7 Factors that Make Life Expectancy in Germany High

The trend in life expectancy in most developed countries has been steadily increasing since the beginning of the twentieth century. In Germany, for example, life expectancy has climbed steadily over the last decade, reaching 75.6 years for males and 81.3 years for women in 2002. It is critical to comprehend the factors that drive life expectancy trends to uncover additional development opportunities.

Education, money, diet, medical care, hygiene, and personal characteristics such as blood pressure or smoking habits are all known to impact mortality and thus life expectancy at birth. You can check de.collected.reviews for opinions and views on life expectancy in Germany. Coming to Germany as a student, tourist, businessman, or immigrant, you should know that your life expectancy will automatically grow higher if you live like Germans. You should visit Low Carb to get these factors well-practiced.

1.Skills and Education

When looking at the ten factors regarding life expectancy in Germany, it’s vital to think about schooling. Germany’s high schools have a well-respected dual-apprenticeship system to assist its inhabitants. Students obtain both general and occupational education, which improves work quality and earning potential indirectly. Eighty-seven percent of German adults between the ages of 25 and 64 have finished upper-secondary school, far exceeding the OECD-estimated 78 percent average.

2.Jobs and Earnings

Job stability and pay are vital factors in affecting life expectancy because they often impact the living conditions of families. A paid employment is held by 75% of Germans between the ages of 15 and 64. Only 1.6 percent of Germany’s workforce is unemployed, a figure lower than the OECD average of 1.8 percent. The government understands the value of money and takes action to protect its workforce. Germany introduced a legislated minimum wage in 2015. Collective bargaining has dwindled, allowing low-wage workers to have more financial stability.

3.Social Connections

While it may seem strange to include social connections in a list of ten facts regarding life expectancy in Germany, people’s social networks significantly influence their lives. The FAMILIENwerkSTADT project in Germany assists migrant families by helping them through the assimilation process. Childcare facilities participate in this program to improve children’s access to education. Such programs help immigrant families feel less lonely. In tough times, 90% of Germans believe they have someone they can rely on outside of their immediate family, which is similar to the OECD average of 89 percent.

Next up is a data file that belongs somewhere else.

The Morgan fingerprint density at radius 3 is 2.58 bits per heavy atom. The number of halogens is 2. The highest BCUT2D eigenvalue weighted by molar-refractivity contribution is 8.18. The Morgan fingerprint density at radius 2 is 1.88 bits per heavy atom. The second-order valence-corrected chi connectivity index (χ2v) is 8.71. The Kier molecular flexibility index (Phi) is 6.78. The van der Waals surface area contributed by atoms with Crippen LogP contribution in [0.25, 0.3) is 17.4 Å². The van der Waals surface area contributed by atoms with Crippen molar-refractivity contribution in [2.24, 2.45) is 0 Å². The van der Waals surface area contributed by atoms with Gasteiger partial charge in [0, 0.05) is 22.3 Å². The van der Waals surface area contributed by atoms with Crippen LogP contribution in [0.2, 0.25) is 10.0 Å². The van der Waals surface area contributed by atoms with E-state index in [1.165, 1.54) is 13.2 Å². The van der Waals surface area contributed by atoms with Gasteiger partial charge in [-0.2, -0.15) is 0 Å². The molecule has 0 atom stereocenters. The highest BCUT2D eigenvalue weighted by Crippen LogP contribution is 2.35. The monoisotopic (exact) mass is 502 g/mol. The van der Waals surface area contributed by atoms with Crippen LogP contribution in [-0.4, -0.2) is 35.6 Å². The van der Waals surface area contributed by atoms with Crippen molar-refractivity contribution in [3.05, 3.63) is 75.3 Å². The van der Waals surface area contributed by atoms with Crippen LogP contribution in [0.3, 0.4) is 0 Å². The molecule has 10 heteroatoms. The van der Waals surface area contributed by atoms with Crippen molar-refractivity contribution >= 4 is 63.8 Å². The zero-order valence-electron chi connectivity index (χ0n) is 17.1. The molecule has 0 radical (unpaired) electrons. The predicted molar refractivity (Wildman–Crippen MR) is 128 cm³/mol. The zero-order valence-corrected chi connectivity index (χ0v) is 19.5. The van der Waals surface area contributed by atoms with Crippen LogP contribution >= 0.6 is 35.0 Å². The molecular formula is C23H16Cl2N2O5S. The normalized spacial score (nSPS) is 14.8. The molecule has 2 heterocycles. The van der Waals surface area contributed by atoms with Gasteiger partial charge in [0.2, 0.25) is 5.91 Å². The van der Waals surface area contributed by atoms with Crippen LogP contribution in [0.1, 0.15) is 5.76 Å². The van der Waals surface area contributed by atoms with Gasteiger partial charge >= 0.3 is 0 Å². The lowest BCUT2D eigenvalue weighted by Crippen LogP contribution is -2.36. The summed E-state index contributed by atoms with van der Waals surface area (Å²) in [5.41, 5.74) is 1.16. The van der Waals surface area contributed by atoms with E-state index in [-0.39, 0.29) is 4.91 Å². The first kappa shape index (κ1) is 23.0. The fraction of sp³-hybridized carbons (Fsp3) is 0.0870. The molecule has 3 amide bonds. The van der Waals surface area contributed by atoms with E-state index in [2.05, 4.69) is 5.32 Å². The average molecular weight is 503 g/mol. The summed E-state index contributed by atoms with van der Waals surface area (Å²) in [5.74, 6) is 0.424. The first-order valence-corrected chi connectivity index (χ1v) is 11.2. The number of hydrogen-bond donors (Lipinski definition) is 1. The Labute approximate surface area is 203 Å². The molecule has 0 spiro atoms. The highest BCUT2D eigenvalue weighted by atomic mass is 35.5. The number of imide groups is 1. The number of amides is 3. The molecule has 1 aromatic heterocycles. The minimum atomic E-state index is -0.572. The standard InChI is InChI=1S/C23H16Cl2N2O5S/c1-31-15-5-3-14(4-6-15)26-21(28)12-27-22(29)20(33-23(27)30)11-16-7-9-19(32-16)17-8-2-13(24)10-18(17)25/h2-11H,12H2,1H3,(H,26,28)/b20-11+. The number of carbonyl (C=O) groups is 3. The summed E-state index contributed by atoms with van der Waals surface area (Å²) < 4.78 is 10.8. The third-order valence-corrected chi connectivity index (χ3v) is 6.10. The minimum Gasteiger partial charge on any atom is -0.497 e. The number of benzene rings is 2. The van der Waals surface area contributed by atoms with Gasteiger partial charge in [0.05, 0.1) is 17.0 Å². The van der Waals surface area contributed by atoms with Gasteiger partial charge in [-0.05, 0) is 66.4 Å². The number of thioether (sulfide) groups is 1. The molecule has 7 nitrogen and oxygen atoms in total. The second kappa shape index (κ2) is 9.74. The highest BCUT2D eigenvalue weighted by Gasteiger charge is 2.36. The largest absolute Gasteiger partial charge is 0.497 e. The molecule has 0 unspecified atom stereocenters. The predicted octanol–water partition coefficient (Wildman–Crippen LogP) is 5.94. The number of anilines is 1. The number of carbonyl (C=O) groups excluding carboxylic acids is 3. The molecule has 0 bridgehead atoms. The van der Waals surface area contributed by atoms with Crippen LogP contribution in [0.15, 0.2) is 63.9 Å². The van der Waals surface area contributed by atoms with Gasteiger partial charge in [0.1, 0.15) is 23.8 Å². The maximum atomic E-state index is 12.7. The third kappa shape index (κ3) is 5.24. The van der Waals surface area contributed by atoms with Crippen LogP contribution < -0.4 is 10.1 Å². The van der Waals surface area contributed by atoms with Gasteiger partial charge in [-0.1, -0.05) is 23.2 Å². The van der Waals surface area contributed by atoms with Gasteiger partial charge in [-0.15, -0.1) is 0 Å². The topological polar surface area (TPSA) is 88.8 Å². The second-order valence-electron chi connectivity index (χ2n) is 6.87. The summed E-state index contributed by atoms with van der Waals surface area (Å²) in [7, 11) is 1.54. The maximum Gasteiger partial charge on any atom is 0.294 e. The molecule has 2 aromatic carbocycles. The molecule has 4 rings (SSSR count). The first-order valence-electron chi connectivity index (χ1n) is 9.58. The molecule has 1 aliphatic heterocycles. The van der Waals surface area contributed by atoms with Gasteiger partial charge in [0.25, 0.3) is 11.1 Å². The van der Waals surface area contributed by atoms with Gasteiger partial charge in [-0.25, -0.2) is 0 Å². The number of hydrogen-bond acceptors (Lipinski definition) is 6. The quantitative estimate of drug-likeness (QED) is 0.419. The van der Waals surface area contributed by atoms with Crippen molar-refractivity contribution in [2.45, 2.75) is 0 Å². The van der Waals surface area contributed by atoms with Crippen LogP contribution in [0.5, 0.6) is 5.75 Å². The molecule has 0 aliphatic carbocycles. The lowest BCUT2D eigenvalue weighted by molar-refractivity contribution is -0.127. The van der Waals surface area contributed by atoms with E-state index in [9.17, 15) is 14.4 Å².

4.Work-Life Balance

Because of the importance of family obligations, the government supports flexible scheduling. To achieve work-life balance, Germany established the Erfolgsfaktor Familie (Family as a Success Factor) in 2015. This program pushed for more affordable daycare and flextime for all employees. Germany implemented a parental reform later that year, in which parents are compensated for taking extra time off. Compared to the OECD average of 15%, full-time Germans can now devote 65 percent of their day (15.6 hours) to personal care.


Their housing conditions determine people’s ability to live healthy lives. The average number of people in a room in German families is 1.8, which is in line with the OECD benchmark. In 1993, the government began a program to expand housing, modifying 1.1 million apartments. In fact, in Germany, 99.8% of all households have access to a private indoor flushing toilet.

6.Personal Security

Personal security is another factor that influences life expectancy. While organized crime posed a significant threat on German streets, authorities have cracked down hard on Middle Eastern crime groups. “The streets were viewed as a separate territory” before the police crackdown. Outsiders were assaulted physically, robbed, and harassed.” Germany has a homicide rate of 0.5, compared to the OECD average of 3.7.

7.Cardiovascular Disease

As Germany’s largest cause of mortality, cardiovascular disease has a significant impact on the population. In 2018, cardiovascular diseases claimed the lives of 92 percent of those aged 65 and up. The government granted participation in the German Center for Cardiovascular Research to the German Heart Center of the State of Bavaria to draw attention to current research. The State of Bavaria’s German Heart Facility is Germany’s foremost Center for therapeutic interventions and therapies. The Center will gain extra funds and possibilities to continue its study as a German Center for Cardiovascular Research.

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